• Claire April 21, 2014 at 6:42 pm Reply

      Sorry for my typos! Im trying to cook and type at the same time! I meant “young child” and “love my mother”.

    • soberjournalist April 21, 2014 at 10:54 pm Reply

      Thanks for your comment, it was nice to hear your story! Sounds like you’ve been through some very difficult times. I hope the fresh start gives you the chance to leave alcohol behind. Don’t forget to put the work in though – read as much as you can. Things like ‘kick the drink’ by Jason vale will help retrain your brain. Alcohol offers you nothing, you will be much better off without it!

  6. James April 22, 2014 at 4:35 pm Reply

    Congrats indeed. I just popped by again to say thanks – I’m on day 102 and the thing that started me down this whole “no, you really can’t drink normally” (I was trying – again – the whole ‘I can moderate, really I can’ approach in the new year) “maybe you should stop trying to drink at all for a bit and see if that’s better” path was that blurb the BBC did on you back in January. You’re definitely having quite an impact, at least from where I sit. Well done.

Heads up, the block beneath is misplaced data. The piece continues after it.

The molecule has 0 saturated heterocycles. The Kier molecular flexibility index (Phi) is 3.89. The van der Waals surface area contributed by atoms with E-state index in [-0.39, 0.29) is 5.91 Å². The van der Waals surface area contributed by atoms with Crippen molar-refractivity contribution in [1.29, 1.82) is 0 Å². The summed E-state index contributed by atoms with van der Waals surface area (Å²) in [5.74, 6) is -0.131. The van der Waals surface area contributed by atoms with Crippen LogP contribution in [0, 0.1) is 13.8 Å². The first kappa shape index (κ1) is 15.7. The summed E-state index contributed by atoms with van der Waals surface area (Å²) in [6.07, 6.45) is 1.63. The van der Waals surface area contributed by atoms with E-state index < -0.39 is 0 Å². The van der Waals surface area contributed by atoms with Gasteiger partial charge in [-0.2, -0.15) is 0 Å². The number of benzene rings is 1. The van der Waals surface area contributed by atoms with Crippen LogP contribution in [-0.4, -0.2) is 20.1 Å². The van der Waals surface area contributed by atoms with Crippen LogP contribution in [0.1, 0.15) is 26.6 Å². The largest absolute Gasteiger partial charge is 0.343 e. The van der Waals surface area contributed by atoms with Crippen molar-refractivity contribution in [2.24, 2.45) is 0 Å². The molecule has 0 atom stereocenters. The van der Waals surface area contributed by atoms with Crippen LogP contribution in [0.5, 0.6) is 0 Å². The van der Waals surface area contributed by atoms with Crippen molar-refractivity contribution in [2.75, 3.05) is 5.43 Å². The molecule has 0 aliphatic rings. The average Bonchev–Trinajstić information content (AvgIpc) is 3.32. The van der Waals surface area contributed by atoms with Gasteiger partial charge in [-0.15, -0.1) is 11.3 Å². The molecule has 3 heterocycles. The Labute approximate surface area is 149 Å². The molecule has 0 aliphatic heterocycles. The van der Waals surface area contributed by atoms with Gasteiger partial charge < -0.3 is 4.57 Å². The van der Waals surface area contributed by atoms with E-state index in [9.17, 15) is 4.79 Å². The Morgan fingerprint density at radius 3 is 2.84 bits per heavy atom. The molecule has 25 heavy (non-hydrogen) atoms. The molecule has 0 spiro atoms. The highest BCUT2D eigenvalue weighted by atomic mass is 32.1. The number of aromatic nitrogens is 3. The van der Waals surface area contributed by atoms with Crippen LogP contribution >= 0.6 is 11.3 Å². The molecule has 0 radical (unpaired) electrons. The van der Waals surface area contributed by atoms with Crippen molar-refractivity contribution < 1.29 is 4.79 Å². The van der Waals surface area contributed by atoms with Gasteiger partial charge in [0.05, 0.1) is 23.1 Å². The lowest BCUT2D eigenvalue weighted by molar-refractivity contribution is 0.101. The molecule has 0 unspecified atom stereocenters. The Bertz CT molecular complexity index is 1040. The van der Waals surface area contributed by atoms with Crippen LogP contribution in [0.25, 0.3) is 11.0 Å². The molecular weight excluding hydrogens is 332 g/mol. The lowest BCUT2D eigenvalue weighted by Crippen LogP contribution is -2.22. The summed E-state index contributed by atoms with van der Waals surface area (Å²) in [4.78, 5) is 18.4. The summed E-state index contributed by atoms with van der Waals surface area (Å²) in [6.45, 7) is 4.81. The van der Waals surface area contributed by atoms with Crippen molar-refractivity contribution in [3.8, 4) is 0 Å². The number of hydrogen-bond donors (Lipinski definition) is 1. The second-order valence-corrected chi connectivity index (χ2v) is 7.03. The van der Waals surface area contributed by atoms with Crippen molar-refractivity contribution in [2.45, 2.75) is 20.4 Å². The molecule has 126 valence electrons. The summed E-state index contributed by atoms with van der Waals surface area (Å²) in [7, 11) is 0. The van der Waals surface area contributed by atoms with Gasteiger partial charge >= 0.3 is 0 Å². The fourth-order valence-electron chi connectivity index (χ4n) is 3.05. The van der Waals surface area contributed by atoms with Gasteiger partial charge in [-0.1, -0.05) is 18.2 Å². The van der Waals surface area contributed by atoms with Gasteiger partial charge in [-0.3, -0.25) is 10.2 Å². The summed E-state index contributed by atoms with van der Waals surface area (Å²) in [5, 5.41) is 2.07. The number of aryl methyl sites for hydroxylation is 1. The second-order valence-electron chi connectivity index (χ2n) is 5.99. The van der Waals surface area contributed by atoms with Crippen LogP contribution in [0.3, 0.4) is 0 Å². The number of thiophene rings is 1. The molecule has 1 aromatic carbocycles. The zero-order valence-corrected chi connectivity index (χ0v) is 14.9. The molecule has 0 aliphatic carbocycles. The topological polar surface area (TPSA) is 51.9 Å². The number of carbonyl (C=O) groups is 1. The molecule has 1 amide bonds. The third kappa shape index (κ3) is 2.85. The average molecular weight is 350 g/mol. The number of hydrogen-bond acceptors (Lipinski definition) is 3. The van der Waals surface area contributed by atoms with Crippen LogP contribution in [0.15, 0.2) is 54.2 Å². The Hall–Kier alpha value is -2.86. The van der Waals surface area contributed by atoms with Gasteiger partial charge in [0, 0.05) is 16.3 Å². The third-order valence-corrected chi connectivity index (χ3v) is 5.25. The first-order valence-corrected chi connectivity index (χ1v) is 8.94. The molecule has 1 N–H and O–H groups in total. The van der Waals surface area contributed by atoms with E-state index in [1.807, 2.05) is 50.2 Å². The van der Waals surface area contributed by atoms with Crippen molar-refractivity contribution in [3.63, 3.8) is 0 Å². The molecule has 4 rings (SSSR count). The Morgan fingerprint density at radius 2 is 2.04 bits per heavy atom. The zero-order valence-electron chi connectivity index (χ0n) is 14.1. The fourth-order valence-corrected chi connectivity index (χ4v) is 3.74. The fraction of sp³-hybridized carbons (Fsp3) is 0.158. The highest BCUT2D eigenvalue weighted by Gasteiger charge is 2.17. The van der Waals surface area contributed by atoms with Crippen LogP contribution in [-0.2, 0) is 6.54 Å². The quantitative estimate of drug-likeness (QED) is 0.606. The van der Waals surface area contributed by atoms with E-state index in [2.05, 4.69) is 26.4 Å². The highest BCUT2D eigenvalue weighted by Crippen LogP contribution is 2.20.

• soberjournalist April 24, 2014 at 11:53 am Reply

      Wow, that’s really nice to hear. Huge congratulations on reaching such a milestone. It just keeps on getting easier from here on in, I promise!

  7. hopeforanxiety May 5, 2014 at 9:14 pm Reply

    Hi, I just wanted to write a comment as I came across your blog following the BBC article. I really related to this post, not because I’ve given up alcohol for addiction reasons but because I have recently suffered with terrible anxiety and over the last year I pretty much gave up alcohol as I realised it just made my anxiety so much worse. Over that time it’s been a bit of a revelation. I love being ‘myself’ at social events and no hangover the next day but I marvel at the number of people who say “oh it’s such a shame that you’re not drinking” (shame for who?!). It’s also made me re-evaluate who I thought I was. I thought, like you, that I was a city girl who loved doing the bar thing after work but I moved out of London when my anxiety was bad last year and I now know too that I love wide open spaces and taking part in actual activities (pilates, walks etc) rather than just whiling away my evening meeting friends in bars. Even though I’ve had no problem not drinking it’s been hard finding ways to find my place with old friends, for who the norm is still to go out getting merry.
    Anyway, I’ve rambled but just wanted to congratulate you on your milestone, a great achievement and to wish you luck in your new home with lots of green, open spaces (v envious it sounds lovely!).
    All the best,
    Emily x

  8. Joe May 9, 2014 at 1:35 pm Reply